The Ugly

I wasn't really keeping track but it was something like this:
1 evening - Background + sliding behaviour, zoom in, basic player movement, firing
1 evening - Enemy behaviour, background rumble, explosions/particles, powerups, mouse tracking, Scoring
1 evening - Fail states, on screen messages, linking, handling losing focus, resetting, testing
1 evening - Sprites, sprite reworks, sprite blending, other little effects, testing and fixing

There's probably a couple of other things I'm missing but I think that's about it. While I was working on it it felt like I was powering through it a lot quicker than I guess I was.

A Fistful of Dollars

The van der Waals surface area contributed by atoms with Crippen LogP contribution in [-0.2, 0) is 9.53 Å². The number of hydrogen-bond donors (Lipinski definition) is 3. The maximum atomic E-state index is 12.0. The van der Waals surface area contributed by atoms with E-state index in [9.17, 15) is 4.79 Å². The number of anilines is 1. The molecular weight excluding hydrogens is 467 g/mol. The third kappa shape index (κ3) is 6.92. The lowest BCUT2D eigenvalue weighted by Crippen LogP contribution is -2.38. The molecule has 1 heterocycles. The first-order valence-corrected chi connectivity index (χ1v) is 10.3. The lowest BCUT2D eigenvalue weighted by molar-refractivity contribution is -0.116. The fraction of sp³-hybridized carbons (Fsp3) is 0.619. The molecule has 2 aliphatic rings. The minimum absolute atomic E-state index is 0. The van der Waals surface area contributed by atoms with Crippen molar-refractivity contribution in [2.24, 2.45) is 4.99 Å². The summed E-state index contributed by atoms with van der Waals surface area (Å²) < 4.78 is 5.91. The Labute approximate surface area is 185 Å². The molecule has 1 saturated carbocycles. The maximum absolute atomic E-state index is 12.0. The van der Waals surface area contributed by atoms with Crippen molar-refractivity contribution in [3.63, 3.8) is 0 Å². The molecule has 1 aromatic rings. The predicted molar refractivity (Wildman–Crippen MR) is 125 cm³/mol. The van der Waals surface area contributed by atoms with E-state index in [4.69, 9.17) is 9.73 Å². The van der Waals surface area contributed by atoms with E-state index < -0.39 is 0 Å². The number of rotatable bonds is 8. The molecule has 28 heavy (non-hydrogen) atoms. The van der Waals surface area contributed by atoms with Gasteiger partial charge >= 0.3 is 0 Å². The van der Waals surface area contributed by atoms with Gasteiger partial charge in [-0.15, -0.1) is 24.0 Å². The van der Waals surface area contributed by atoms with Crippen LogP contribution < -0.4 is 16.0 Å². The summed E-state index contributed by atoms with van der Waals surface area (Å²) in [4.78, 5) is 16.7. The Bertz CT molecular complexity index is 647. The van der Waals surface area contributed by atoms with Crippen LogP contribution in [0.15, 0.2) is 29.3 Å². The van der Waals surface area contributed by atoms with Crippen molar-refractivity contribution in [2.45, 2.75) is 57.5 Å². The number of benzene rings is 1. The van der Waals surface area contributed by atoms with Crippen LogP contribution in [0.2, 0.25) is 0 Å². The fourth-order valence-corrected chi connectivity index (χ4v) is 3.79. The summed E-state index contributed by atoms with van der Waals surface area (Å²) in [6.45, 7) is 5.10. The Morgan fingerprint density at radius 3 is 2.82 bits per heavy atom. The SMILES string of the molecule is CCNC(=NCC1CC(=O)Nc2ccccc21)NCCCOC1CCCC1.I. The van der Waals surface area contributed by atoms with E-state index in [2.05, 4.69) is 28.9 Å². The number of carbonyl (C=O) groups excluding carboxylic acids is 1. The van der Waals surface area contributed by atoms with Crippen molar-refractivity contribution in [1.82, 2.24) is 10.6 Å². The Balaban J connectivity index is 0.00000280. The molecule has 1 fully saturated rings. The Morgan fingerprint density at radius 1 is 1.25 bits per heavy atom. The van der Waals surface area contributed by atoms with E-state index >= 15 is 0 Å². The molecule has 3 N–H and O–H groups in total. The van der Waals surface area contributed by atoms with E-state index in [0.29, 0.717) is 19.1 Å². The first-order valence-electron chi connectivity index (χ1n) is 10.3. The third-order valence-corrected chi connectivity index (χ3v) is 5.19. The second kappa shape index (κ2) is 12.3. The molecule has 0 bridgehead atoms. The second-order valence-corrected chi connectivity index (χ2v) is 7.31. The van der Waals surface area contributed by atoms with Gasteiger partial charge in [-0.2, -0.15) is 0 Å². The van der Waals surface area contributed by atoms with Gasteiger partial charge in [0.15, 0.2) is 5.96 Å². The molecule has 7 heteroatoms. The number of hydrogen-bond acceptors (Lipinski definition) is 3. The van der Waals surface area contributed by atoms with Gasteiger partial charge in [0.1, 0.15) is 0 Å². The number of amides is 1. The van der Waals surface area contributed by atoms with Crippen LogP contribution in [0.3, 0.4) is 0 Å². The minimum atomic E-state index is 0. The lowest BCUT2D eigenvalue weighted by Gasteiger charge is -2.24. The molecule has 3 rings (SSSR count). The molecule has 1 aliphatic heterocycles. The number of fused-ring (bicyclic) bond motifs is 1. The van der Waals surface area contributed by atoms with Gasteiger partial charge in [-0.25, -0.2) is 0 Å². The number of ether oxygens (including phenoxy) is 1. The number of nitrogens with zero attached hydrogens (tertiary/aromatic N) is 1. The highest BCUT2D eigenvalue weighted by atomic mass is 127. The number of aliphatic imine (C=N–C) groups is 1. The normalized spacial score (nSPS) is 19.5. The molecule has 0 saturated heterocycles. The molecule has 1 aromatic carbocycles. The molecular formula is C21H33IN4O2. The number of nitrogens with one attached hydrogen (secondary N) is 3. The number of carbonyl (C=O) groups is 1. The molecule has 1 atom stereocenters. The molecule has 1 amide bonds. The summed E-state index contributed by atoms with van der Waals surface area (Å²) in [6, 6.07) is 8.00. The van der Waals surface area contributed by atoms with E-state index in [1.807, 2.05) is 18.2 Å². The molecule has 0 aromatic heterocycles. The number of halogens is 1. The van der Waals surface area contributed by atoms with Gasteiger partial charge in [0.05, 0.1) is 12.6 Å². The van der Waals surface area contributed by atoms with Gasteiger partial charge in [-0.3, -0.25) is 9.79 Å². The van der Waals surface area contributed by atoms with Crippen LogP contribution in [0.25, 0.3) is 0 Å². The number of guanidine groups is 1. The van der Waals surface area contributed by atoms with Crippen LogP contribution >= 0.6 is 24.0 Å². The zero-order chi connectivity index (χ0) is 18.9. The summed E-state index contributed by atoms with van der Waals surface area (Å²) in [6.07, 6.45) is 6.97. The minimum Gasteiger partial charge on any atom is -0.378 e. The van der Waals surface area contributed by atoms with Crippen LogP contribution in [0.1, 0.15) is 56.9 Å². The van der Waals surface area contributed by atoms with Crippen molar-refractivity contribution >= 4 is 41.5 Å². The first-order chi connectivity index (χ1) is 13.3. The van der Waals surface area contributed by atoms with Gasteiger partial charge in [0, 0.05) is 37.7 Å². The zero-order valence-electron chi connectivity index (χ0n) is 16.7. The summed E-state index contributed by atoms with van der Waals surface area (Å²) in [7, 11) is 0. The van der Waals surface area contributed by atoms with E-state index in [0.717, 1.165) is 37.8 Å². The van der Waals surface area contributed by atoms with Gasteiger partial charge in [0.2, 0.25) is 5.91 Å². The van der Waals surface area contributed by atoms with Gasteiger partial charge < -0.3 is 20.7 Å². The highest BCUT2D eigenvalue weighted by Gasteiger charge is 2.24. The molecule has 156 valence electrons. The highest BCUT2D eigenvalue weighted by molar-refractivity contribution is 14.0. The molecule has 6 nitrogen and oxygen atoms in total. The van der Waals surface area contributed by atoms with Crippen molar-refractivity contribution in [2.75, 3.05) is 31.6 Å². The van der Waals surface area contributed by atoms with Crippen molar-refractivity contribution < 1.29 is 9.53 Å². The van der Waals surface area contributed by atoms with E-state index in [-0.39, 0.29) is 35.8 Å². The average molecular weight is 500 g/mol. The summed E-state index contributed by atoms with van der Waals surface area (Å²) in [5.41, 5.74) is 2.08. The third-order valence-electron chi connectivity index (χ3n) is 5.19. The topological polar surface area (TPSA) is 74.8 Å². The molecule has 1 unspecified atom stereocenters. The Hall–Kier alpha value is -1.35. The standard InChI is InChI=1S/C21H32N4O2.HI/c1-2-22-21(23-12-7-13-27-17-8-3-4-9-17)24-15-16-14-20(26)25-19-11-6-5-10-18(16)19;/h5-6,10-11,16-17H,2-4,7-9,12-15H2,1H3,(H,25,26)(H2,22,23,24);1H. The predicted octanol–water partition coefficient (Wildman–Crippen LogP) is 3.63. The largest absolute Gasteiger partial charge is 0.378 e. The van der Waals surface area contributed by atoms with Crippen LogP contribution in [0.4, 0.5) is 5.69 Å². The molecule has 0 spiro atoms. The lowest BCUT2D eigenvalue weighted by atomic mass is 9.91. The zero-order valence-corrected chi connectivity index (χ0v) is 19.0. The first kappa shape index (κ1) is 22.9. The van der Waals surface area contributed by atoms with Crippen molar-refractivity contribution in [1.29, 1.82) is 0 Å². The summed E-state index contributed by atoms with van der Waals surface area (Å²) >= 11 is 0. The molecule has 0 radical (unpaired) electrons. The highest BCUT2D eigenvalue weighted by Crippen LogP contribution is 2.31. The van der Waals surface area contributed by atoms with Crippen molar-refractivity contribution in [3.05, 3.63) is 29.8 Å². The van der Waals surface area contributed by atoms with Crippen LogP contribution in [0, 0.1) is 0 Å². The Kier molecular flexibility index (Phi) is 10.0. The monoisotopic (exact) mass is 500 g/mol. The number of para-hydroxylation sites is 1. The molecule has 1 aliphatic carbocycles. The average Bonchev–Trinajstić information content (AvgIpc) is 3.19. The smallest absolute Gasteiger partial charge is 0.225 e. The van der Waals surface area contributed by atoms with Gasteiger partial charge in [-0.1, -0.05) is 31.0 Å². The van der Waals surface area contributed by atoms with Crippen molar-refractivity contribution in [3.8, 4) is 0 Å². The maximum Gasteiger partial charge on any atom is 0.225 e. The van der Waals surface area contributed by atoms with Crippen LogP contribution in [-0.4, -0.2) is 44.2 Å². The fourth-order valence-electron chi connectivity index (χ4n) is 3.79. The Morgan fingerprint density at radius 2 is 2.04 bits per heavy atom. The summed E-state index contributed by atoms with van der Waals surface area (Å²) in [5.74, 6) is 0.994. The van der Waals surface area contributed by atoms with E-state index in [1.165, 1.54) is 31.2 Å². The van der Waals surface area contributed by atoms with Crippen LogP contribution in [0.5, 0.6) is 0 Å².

I kind of covered the things I learn earlier on... Also I'm tired. I should get more sleep, that's what I've learnt.

A Few Dollars More

I'm going to keep updating this as I do more games. There's a lot I can do but I think first things will be:
- Split the enemies up into separate objects and add more to them (animation, effects, etc). Have them move differently and different things.
- More and bigger effects, different firing styles, etc. The more things moving the better.
- More information and variance in that information. It's not hard to have a few different ways of saying the same thing and alternating between them.
- Maybe randomize the background order (or starting background).
- Transition between backgrounds while playing, include a mashup stage that spawns all different kinds of enemies.
- Add left and right buttons to scroll between backgrounds (not while playing)
- Scale the slider size with browser window width (may be harder than I'm expecting considering the mouse problems I had).
- Local score-keeping via cookies.
- Hide some secrets in there somewhere.
- Sleep more.